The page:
Dr. Spencer: Sort of, although I hope you don’t reach the point of heat death. In any event, if this universe is not eternal, then you need to explain its origin, and I think that requires God.

My second reason for thinking it intellectually untenable to be an atheist is that it is essentially impossible for life to be created by purely natural processes. We discussed this in Session 1. And in that session I noted that biologists estimate that the simplest living cell would require around 250 functional proteins, which are made by sequences of amino acids. I showed that the probability of generating 250 functional proteins by the random combinations of amino acids is less than 1 chance in 1041,000, which is inconceivably small; that’s a one followed by 41,000 zeros. It is less likely than winning the Powerball lottery 4,842 times in a row buying just one ticket each time.

Marc Roby: I remember that session, and it hurts my head to even remember trying to grasp numbers that large.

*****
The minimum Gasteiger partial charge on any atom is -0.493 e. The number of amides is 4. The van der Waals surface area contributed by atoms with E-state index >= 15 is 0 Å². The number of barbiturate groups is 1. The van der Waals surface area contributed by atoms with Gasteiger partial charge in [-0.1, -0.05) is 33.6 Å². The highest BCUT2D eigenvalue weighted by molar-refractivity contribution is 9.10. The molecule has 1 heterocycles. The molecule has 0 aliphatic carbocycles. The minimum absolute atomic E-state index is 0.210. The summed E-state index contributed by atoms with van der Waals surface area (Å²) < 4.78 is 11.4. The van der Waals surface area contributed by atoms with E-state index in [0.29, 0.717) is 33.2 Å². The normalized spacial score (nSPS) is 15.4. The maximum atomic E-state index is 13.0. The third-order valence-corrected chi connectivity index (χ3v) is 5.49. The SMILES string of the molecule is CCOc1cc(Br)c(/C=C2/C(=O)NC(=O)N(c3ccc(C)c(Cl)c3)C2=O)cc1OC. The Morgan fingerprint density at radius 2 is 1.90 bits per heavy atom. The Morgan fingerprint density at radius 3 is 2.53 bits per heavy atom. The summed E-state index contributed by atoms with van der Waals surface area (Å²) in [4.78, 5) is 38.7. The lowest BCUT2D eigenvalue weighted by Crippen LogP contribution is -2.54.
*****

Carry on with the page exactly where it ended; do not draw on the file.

Dr. Spencer: I think it’s fundamentally impossible to get a good grasp of a number as large as 1041,000, or of a probability as small as 1 chance in 1041,000. The probability is so insanely small that having trillions more universes, with trillions more planets and making them all trillions of times older than our universe doesn’t change the probability significantly. Interested listeners can go back to Session 1 and, if they are really interested, there is even a pdf file that shows you how to get those numbers.

But let’s move on to my third reason it is intellectually untenable to be an atheist, which is that even if I give you a bunch of single-celled living organisms to get started, the amount of information required to produce a human being is so huge that you have the same kind of probabilistic problem all over again.

Marc Roby: And given the numbers you showed, believing in an old earth doesn’t really help.

Dr. Spencer: No, it really makes no difference to the probabilities whether the earth is 10,000 years old or 4.5 billion years old. 4.5 billion years sounds outrageously long to us, but is literally insignificant in comparison with what would be required to make the probabilities of even a single cell look reasonable, let alone a human being.